Publications

Illinois Bar Journal
Articles on Search and Seizure

The U.S. Supreme Court Says ‘No’ to Cell-Phone Searches Incident to Arrest By David J. Robinson September 2014 Article, Page 438 The Riley court established a rare bright-line rule under the Fourth Amendment when it declared that data searches of cell phones - regardless of type - are unlawful incident to arrest.
Citizen Tips and the Fourth Amendment By Rob Shumaker July 2014 Article, Page 336 More cases, including a new U.S. Supreme Court ruling, define whether a police investigatory stop based on a citizen tip is valid.
Police can search handcuffed arrestee’s luggage, high court rules By Janan Hanna April 2014 Lawpulse, Page 162 The Illinois Supreme Court rules that police can search an arrestee's luggage after he was handcuffed on a civil warrant for failure to pay child support.
SCOTUS rules warrantless dog-sniff search of home unconstitutional By Adam W. Lasker May 2013 Lawpulse, Page 222 Unlike an earlier decision this term that allowed dog-sniff evidence from a traffic stop, Jardines holds that the dog-sniff search of a front porch requires a warrant.
Admissibility of Dog-Sniff Evidence: Evaluating Probable Cause after Florida v. Harris By David J. Robinson April 2013 Article, Page 194 In Harris, the U.S. Supreme Court held that dog-sniff evidence can be admissible even if prosecutors do not lay a detailed foundation that the dog is well trained.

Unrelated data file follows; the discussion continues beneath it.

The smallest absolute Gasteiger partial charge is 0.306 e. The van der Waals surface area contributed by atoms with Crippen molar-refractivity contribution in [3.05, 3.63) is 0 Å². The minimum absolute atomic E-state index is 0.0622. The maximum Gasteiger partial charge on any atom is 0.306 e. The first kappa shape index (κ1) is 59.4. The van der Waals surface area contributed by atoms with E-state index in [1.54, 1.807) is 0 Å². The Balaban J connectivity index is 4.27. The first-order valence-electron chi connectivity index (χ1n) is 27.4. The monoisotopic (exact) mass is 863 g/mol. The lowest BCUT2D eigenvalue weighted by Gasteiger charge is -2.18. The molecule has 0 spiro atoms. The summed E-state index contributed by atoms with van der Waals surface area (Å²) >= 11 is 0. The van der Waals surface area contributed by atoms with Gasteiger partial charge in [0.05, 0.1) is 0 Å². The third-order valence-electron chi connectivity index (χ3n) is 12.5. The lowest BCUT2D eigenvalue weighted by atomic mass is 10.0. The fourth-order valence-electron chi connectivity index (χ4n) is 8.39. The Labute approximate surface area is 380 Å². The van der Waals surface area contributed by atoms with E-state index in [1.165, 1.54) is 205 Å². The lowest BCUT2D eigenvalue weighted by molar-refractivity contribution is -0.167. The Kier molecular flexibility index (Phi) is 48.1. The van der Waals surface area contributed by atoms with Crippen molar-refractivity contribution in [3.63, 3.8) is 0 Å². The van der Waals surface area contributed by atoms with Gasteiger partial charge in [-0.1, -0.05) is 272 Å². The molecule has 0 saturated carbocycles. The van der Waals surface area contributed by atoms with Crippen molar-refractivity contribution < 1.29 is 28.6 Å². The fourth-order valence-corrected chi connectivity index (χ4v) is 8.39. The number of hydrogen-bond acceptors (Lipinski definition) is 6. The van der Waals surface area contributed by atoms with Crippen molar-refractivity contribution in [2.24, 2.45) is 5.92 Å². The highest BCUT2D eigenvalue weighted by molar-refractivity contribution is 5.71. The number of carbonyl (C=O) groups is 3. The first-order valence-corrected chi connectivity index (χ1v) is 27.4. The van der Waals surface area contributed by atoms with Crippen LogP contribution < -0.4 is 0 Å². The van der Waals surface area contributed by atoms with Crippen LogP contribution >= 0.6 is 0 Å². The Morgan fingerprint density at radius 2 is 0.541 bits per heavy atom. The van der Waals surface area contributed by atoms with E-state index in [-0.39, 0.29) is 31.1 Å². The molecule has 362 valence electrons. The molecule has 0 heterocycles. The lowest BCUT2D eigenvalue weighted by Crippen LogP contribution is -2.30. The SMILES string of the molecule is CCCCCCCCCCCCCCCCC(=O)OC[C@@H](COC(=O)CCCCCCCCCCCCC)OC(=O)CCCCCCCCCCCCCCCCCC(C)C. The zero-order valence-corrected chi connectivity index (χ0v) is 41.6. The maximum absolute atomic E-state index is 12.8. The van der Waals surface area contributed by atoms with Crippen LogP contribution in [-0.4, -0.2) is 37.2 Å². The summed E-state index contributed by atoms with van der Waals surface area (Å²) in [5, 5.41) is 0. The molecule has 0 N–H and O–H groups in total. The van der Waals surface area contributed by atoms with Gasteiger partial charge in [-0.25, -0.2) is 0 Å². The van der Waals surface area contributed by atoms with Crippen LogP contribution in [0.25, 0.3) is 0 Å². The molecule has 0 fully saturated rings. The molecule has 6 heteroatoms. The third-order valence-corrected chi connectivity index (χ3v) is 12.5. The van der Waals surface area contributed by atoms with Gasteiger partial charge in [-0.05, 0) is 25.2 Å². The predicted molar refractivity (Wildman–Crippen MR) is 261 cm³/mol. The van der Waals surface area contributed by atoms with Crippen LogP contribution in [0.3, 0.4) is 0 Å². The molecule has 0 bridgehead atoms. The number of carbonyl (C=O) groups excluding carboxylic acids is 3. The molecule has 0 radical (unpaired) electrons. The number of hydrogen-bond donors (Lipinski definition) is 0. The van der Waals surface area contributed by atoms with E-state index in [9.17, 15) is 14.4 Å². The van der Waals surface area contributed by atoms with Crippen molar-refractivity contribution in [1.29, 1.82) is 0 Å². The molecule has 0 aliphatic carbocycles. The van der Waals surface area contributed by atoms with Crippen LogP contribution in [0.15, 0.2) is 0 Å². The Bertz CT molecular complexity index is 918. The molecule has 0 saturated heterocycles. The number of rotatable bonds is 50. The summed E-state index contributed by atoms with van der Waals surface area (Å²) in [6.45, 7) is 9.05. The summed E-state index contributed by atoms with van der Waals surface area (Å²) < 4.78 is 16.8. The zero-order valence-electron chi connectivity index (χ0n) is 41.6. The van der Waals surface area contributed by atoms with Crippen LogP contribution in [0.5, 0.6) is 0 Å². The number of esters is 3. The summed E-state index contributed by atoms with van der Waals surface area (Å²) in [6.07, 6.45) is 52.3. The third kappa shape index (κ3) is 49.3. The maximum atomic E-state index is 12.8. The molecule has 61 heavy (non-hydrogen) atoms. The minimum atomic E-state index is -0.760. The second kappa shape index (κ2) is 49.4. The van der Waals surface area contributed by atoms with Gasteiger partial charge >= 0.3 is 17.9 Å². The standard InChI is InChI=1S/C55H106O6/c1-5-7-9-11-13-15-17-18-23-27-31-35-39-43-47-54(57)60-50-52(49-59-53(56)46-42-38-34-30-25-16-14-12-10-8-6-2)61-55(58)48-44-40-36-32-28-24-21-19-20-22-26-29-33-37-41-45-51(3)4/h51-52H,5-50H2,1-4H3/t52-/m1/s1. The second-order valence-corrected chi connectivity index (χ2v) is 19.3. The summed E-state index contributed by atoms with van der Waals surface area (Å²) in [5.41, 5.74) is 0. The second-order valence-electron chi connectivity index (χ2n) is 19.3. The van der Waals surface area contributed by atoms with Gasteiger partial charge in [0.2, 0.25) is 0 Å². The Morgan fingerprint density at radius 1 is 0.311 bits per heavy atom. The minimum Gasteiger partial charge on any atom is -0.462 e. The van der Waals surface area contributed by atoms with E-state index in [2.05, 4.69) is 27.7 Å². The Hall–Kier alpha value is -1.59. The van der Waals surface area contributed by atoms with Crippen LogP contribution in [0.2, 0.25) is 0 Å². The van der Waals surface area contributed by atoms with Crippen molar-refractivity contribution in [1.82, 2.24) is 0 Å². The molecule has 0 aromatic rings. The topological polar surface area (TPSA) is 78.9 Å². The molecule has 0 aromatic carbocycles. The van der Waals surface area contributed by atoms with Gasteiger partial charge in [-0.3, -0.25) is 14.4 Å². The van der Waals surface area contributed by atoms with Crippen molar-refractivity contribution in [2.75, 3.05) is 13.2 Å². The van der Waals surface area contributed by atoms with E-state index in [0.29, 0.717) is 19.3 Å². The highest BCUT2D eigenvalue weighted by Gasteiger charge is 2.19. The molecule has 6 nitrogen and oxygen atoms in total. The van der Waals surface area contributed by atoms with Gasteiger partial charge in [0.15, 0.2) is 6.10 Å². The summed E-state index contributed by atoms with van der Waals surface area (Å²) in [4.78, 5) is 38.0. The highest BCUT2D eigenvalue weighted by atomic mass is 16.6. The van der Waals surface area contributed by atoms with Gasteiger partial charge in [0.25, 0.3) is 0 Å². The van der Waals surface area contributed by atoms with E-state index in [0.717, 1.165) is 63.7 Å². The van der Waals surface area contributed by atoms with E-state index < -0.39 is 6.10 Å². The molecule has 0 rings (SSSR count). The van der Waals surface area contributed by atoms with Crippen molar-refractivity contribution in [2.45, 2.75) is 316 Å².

Vehicle Searches Incident to Arrest in Illinois after Gant By Michele M. Jochner January 2013 Article, Page 30 In Arizona v. Gant, the U.S. Supreme Court allowed warrantless searches when an arrestee is unsecured and can reach the passenger compartment or it's "reasonable to believe" incriminating evidence "might be" inside. But Gant raises as many questions as it answers - here's a look at how Illinois courts have reacted.
Ordering motorist to turn on blowers for dog sniff does not violate fourth amendment June 2011 Illinois Law Update, Page 286 On March 24, 2011, the Supreme Court of Illinois held that, as a matter of apparent first impression nationwide, police officers' actions in ordering defendant to roll up her windows and turn the blowers on high before they conduct a dog sniff of the defendant's truck exterior did not constitute an unreasonable search under the fourth amendment.
Mistaken good faith belief about law does not support probable cause for traffic stop May 2011 Illinois Law Update, Page 228 A police officer's good faith but mistaken belief about the law does not support probable cause to initiate a traffic stop, according to an Illinois Court of Appeals. The court affirmed a decision to suppress evidence, which was the result of a traffic stop initiated when an officer believed the defendant violated a traffic law but was mistaken about what the law actually prohibited.
Law expanded for police to seize vehicles operated in violation of law. PA 096-1289 April 2011 Illinois Law Update, Page 180 State lawmakers recently expanded offenses for which police may seize a vehicle. Vehicles, vessels, and aircrafts operated in Illinois are subject to seizure if the owner knows and consents to the use and that use violates certain laws. (720 ILCS 5/36-1).